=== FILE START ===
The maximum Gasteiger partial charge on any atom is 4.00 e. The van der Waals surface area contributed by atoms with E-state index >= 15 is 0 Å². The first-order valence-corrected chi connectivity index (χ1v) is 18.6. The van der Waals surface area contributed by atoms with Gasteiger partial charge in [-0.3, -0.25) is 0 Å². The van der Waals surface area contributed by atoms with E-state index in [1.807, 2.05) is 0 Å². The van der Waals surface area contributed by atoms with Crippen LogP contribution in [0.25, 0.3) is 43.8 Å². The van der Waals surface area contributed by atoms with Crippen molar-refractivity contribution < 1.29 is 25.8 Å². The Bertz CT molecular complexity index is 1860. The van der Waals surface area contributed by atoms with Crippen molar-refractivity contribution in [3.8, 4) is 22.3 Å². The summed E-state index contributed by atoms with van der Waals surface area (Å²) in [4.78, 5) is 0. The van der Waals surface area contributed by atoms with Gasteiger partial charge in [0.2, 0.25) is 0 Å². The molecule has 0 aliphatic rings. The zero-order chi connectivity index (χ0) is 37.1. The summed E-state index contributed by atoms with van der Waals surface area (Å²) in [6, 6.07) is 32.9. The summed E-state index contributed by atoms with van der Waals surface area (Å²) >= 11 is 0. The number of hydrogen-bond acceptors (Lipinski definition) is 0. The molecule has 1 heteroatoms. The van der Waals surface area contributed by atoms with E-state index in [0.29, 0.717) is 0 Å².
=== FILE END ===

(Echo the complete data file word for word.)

The maximum Gasteiger partial charge on any atom is 4.00 e. The van der Waals surface area contributed by atoms with E-state index >= 15 is 0 Å². The first-order valence-corrected chi connectivity index (χ1v) is 18.6. The van der Waals surface area contributed by atoms with Gasteiger partial charge in [-0.3, -0.25) is 0 Å². The van der Waals surface area contributed by atoms with E-state index in [1.807, 2.05) is 0 Å². The van der Waals surface area contributed by atoms with Crippen LogP contribution in [0.25, 0.3) is 43.8 Å². The van der Waals surface area contributed by atoms with Crippen molar-refractivity contribution < 1.29 is 25.8 Å². The Bertz CT molecular complexity index is 1860. The van der Waals surface area contributed by atoms with Crippen molar-refractivity contribution in [3.8, 4) is 22.3 Å². The summed E-state index contributed by atoms with van der Waals surface area (Å²) in [4.78, 5) is 0. The van der Waals surface area contributed by atoms with Gasteiger partial charge in [0.2, 0.25) is 0 Å². The molecule has 0 aliphatic rings. The zero-order chi connectivity index (χ0) is 37.1. The summed E-state index contributed by atoms with van der Waals surface area (Å²) in [6, 6.07) is 32.9. The summed E-state index contributed by atoms with van der Waals surface area (Å²) >= 11 is 0. The number of hydrogen-bond acceptors (Lipinski definition) is 0. The molecule has 1 heteroatoms. The van der Waals surface area contributed by atoms with E-state index in [0.29, 0.717) is 0 Å².